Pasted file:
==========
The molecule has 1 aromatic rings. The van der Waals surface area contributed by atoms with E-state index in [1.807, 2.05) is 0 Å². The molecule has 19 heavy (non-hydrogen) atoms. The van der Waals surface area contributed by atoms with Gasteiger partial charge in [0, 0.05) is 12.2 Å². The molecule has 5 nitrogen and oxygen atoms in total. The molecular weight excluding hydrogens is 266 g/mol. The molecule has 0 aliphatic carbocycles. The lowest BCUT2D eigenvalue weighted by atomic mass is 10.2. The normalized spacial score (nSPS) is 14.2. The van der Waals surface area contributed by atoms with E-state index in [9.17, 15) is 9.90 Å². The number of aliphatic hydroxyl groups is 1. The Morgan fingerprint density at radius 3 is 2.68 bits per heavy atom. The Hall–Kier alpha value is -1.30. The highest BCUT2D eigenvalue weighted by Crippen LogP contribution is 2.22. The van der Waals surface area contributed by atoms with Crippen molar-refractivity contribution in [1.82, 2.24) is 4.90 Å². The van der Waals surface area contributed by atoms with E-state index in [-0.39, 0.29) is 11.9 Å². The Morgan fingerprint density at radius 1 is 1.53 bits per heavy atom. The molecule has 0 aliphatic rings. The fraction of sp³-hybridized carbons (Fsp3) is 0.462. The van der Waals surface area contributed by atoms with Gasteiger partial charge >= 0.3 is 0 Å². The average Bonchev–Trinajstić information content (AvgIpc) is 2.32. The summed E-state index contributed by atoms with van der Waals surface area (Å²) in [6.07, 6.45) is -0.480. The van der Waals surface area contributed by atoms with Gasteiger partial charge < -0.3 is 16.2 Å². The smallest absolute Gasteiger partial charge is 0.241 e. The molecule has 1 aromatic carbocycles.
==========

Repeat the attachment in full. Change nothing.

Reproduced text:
The molecule has 1 aromatic rings. The van der Waals surface area contributed by atoms with E-state index in [1.807, 2.05) is 0 Å². The molecule has 19 heavy (non-hydrogen) atoms. The van der Waals surface area contributed by atoms with Gasteiger partial charge in [0, 0.05) is 12.2 Å². The molecule has 5 nitrogen and oxygen atoms in total. The molecular weight excluding hydrogens is 266 g/mol. The molecule has 0 aliphatic carbocycles. The lowest BCUT2D eigenvalue weighted by atomic mass is 10.2. The normalized spacial score (nSPS) is 14.2. The van der Waals surface area contributed by atoms with E-state index in [9.17, 15) is 9.90 Å². The number of aliphatic hydroxyl groups is 1. The Morgan fingerprint density at radius 3 is 2.68 bits per heavy atom. The Hall–Kier alpha value is -1.30. The highest BCUT2D eigenvalue weighted by Crippen LogP contribution is 2.22. The van der Waals surface area contributed by atoms with Crippen molar-refractivity contribution in [1.82, 2.24) is 4.90 Å². The van der Waals surface area contributed by atoms with E-state index in [-0.39, 0.29) is 11.9 Å². The Morgan fingerprint density at radius 1 is 1.53 bits per heavy atom. The molecule has 0 aliphatic rings. The fraction of sp³-hybridized carbons (Fsp3) is 0.462. The van der Waals surface area contributed by atoms with Gasteiger partial charge >= 0.3 is 0 Å². The average Bonchev–Trinajstić information content (AvgIpc) is 2.32. The summed E-state index contributed by atoms with van der Waals surface area (Å²) in [6.07, 6.45) is -0.480. The van der Waals surface area contributed by atoms with Gasteiger partial charge < -0.3 is 16.2 Å². The smallest absolute Gasteiger partial charge is 0.241 e. The molecule has 1 aromatic carbocycles.